On August 25, 2017, President Trump granted a Presidential pardon to Joe Arpaio, the former Sheriff of Maricopa County, Arizona. While the statement does not address the scope of the Presidential pardon, the context of Arpaio’s recent offense and criminal conviction is critical to inform the purpose and effect of this pardon.
Ortega Melendres v. Arpaio
In 2007, the ACLU filed a class action suit against Maricopa County Sheriff’s Office (MCSO) and Sheriff Joe Arpaio in his official capacity. The suit alleged that MSCO engaged in racial profiling and arrested individuals without probable cause as to their immigration status. The ACLU stated that “the policies and practices of Arpaio and the county are discriminatory and unlawfully violate the Fourth and Fourteenth Amendments to the U.S. Constitution, Title VI of the Civil Rights Act of 1964 and the Arizona Constitution.” Read the petition.
Essentially, an warrantless arrest made without probable cause violates the Fourth Amendment protections against unreasonable seizure. An officer has probable cause when the officer has within her knowledge reasonably trustworthy facts and circumstances sufficient to warrant an objective belief that the suspect has committed or is committing a crime for which arrest is authorized law. A suspicion based on the racial appearance of an individual is not a reasonably trustworthy fact that the individual is unlawfully in the country or guilty of any other offense. MCSO routinely committed stops and arrests of individuals only based on such racial profiling, which is less that the probable cause standard required by the Constitution.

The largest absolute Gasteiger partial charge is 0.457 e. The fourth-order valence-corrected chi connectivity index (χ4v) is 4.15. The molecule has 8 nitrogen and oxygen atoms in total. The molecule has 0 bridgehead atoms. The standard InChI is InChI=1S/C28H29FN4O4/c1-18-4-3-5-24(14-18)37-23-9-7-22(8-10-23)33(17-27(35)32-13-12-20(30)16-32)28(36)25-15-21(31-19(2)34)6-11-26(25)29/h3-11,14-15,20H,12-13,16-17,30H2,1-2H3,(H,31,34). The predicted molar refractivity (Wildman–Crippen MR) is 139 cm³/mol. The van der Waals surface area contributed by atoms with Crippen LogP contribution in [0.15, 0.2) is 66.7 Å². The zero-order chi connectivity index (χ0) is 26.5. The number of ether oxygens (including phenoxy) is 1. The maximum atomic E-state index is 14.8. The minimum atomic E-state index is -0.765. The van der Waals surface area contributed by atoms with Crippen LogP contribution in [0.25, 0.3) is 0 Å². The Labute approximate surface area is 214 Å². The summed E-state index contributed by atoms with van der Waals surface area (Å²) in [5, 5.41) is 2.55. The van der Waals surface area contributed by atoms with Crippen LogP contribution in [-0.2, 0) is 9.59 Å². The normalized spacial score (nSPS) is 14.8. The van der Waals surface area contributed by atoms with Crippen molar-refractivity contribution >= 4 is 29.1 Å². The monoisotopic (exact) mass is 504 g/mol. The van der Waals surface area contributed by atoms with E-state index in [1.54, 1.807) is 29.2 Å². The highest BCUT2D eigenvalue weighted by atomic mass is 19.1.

At the Arizona Republic, JJ Hensley reported that in December of 2011, U.S. District Judge Murray Snow granted a class certification allowing “every Hispanic stopped, questioned, or detained by the Sheriff’s office since January 2007 standing” in the suit. Judge Snow also issued an injunction that “barred all sheriff’s officers from arresting any person ‘only on the knowledge or reasonable belief, without more, that the person is unlawfully present within the United States.”
The case went to trial in 2012. In May of 2013, Judge Snow found that MCSO’s office had engaged in racial profiling and issued sweeping reforms to the office. Read the decision. On April 15, 2015, the Ninth Circuit affirmed the ruling and found all reforms appropriate.